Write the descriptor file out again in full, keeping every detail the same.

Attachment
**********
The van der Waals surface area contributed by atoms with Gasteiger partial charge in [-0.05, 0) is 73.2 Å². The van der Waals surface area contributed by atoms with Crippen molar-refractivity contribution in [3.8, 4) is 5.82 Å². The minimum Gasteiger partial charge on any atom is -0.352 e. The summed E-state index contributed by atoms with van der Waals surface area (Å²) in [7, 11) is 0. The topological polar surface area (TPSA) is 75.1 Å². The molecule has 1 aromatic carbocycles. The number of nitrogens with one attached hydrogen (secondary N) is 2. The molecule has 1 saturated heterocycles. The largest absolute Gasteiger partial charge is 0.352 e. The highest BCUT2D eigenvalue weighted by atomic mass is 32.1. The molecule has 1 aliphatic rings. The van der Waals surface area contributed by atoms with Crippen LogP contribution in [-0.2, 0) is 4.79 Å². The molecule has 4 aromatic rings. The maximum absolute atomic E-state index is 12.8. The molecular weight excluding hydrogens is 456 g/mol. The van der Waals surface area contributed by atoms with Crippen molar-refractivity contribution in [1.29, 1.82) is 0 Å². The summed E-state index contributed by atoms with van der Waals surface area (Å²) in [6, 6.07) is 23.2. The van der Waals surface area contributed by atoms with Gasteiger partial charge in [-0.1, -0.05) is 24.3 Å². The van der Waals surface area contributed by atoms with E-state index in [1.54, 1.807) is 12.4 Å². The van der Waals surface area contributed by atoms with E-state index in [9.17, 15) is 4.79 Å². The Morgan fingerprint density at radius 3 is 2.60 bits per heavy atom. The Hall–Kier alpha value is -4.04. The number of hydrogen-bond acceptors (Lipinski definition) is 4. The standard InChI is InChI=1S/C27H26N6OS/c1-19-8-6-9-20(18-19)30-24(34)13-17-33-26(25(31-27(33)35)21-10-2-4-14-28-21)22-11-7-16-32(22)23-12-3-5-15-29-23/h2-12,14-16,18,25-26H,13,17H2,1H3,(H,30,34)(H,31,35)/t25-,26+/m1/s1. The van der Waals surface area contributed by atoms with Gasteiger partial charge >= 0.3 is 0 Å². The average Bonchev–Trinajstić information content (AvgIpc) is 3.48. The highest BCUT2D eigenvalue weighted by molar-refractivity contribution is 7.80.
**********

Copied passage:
The van der Waals surface area contributed by atoms with Gasteiger partial charge in [-0.05, 0) is 73.2 Å². The van der Waals surface area contributed by atoms with Crippen molar-refractivity contribution in [3.8, 4) is 5.82 Å². The minimum Gasteiger partial charge on any atom is -0.352 e. The summed E-state index contributed by atoms with van der Waals surface area (Å²) in [7, 11) is 0. The topological polar surface area (TPSA) is 75.1 Å². The molecule has 1 aromatic carbocycles. The number of nitrogens with one attached hydrogen (secondary N) is 2. The molecule has 1 saturated heterocycles. The largest absolute Gasteiger partial charge is 0.352 e. The highest BCUT2D eigenvalue weighted by atomic mass is 32.1. The molecule has 1 aliphatic rings. The van der Waals surface area contributed by atoms with Crippen LogP contribution in [-0.2, 0) is 4.79 Å². The molecule has 4 aromatic rings. The maximum absolute atomic E-state index is 12.8. The molecular weight excluding hydrogens is 456 g/mol. The van der Waals surface area contributed by atoms with Crippen molar-refractivity contribution in [1.29, 1.82) is 0 Å². The summed E-state index contributed by atoms with van der Waals surface area (Å²) in [6, 6.07) is 23.2. The van der Waals surface area contributed by atoms with Gasteiger partial charge in [-0.1, -0.05) is 24.3 Å². The van der Waals surface area contributed by atoms with E-state index in [1.54, 1.807) is 12.4 Å². The van der Waals surface area contributed by atoms with E-state index in [9.17, 15) is 4.79 Å². The Morgan fingerprint density at radius 3 is 2.60 bits per heavy atom. The Hall–Kier alpha value is -4.04. The number of hydrogen-bond acceptors (Lipinski definition) is 4. The standard InChI is InChI=1S/C27H26N6OS/c1-19-8-6-9-20(18-19)30-24(34)13-17-33-26(25(31-27(33)35)21-10-2-4-14-28-21)22-11-7-16-32(22)23-12-3-5-15-29-23/h2-12,14-16,18,25-26H,13,17H2,1H3,(H,30,34)(H,31,35)/t25-,26+/m1/s1. The van der Waals surface area contributed by atoms with Gasteiger partial charge >= 0.3 is 0 Å². The average Bonchev–Trinajstić information content (AvgIpc) is 3.48. The highest BCUT2D eigenvalue weighted by molar-refractivity contribution is 7.80.